It uses somewhere just below 1000 pieces. If I had chosen to make a sternwheeler of a perhaps more recognizable, larger type, those with three or more decks and two smoke stacks, then I think it would have become to big to be a viable set. But there are a few prototypes that look pretty much like this. Most of those prototypes seem to be quite modernly diesel powered though, but this model of mine is steam powered!
The possible set would include, at a minimum, around four mini figures: two crew members and two passengers. Mini figures are about the most expensive types of parts for Lego to produce, so we will have to keep the number down somewhat.
The steam engine workings can be checked out nicely since the whole port side of the ship is hinged and can be folded out like this! Here you can also see the long steam pipe that leads from the central boiler to the two cylinders in the stern. Even though it cannot be seen clearly in this picture, one of the cylinders, the one where steam enters first, is larger than the other.
You can also see the steering cabin, the small cafeteria in the stem, the coal box, a shovel on the wall, the luggage compartment, and a small crew area with a table beside the cylinders in the stern. The passengers have their main area on the upper sun deck.
Here is an image from the stern, which shows the paddle wheel clearly. There are working pistons which move back and forth if the paddle wheel is turned. The hexagonal pieces used here were invented quite recently by Lego, originally for use in a combine harvester!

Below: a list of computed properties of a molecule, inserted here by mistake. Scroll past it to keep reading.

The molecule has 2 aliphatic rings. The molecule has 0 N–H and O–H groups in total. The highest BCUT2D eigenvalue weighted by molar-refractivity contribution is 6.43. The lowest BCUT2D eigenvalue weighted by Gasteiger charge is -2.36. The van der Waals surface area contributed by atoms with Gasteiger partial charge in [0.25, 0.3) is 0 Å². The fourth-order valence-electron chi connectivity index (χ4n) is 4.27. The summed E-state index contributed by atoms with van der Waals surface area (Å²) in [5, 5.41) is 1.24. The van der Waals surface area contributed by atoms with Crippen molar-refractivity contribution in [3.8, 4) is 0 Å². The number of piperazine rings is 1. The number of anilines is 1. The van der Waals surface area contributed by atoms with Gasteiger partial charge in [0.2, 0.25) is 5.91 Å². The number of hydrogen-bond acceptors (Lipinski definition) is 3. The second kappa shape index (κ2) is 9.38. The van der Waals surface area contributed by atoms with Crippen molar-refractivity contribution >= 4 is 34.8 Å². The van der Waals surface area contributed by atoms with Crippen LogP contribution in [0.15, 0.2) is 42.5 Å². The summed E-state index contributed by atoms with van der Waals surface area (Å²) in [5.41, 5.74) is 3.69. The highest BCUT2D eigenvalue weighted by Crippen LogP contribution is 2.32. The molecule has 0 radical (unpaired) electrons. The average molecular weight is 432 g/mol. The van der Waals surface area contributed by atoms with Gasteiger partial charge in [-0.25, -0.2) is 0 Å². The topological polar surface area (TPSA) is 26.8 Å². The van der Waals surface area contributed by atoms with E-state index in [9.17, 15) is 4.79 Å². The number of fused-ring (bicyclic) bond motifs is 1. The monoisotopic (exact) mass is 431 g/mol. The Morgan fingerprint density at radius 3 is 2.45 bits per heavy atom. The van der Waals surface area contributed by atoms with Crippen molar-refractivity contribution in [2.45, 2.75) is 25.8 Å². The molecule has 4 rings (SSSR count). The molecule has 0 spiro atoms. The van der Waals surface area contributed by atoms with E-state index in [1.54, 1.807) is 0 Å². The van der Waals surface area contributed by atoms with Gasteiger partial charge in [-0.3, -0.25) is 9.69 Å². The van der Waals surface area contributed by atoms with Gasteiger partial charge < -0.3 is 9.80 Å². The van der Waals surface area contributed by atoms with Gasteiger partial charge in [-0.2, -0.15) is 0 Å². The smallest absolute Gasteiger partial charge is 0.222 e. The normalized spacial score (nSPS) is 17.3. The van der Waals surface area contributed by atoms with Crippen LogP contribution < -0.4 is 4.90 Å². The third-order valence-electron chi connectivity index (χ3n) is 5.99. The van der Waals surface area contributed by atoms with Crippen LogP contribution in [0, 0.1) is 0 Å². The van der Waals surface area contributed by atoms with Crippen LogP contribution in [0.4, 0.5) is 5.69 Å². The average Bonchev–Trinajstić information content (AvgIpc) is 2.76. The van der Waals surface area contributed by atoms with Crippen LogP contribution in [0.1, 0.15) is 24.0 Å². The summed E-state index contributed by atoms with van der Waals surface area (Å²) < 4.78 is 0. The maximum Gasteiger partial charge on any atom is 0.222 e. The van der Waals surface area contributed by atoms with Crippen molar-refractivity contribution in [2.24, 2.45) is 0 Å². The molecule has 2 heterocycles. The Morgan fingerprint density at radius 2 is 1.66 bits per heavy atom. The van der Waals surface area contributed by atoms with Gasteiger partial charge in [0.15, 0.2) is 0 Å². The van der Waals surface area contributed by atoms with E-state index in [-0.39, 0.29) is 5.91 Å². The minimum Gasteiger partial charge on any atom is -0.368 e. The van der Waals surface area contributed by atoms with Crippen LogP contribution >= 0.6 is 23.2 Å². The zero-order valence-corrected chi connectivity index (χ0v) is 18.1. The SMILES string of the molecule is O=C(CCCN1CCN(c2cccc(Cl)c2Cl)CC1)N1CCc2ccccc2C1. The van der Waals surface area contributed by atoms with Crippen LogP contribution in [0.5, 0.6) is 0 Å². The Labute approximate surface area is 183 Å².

As you can see here, there are small bulbs in the bottom of the hull so that the ship can be pushed on the floor or a table without leaving ugly marks; this should increase playability.
I include the MLCad .mpd file for those who want to experiment with that. All connections should be functional if I haven't made any mistakes.
Quoting Henrik Jensen
Lovely riverboat, with many fine details. Here's a suggestion. Let the paddle wheel be driven by a wheel under the bottom of the boat so that it turns when the boat is pushed forward.
Yeah, that's a great idea! But I'm not sure how to do it technically without changing the appearance of the ship... there would need to be a chain to the paddle wheel, which would seem to suggest a diesel engine and not a steam engine. Unless I can create working pistons... will have to think about it a lot, but it's a great idea, as I said -- thanks!